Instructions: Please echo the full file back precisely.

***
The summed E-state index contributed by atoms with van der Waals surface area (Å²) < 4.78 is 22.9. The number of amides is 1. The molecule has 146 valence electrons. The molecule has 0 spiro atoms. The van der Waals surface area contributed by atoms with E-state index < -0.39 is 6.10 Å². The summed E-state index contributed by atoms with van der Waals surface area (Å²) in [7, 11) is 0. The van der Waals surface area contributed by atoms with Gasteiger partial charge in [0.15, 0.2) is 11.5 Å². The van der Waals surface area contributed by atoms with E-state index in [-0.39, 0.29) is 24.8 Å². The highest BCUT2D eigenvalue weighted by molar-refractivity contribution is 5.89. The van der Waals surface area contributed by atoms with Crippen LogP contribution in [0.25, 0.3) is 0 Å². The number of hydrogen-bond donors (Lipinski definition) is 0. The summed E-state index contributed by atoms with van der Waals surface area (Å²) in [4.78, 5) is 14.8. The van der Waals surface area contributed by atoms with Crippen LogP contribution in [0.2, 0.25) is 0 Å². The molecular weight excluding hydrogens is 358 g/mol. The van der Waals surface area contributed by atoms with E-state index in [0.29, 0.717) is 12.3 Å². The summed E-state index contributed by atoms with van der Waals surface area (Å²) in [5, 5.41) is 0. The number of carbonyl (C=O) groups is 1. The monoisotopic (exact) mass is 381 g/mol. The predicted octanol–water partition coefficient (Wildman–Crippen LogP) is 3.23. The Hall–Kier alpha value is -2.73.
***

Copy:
The summed E-state index contributed by atoms with van der Waals surface area (Å²) < 4.78 is 22.9. The number of amides is 1. The molecule has 146 valence electrons. The molecule has 0 spiro atoms. The van der Waals surface area contributed by atoms with E-state index < -0.39 is 6.10 Å². The summed E-state index contributed by atoms with van der Waals surface area (Å²) in [7, 11) is 0. The van der Waals surface area contributed by atoms with Gasteiger partial charge in [0.15, 0.2) is 11.5 Å². The van der Waals surface area contributed by atoms with E-state index in [-0.39, 0.29) is 24.8 Å². The highest BCUT2D eigenvalue weighted by molar-refractivity contribution is 5.89. The van der Waals surface area contributed by atoms with Crippen LogP contribution in [0.25, 0.3) is 0 Å². The number of hydrogen-bond donors (Lipinski definition) is 0. The summed E-state index contributed by atoms with van der Waals surface area (Å²) in [4.78, 5) is 14.8. The van der Waals surface area contributed by atoms with Crippen LogP contribution in [0.2, 0.25) is 0 Å². The molecular weight excluding hydrogens is 358 g/mol. The van der Waals surface area contributed by atoms with E-state index in [0.29, 0.717) is 12.3 Å². The summed E-state index contributed by atoms with van der Waals surface area (Å²) in [5, 5.41) is 0. The number of carbonyl (C=O) groups is 1. The monoisotopic (exact) mass is 381 g/mol. The predicted octanol–water partition coefficient (Wildman–Crippen LogP) is 3.23. The Hall–Kier alpha value is -2.73.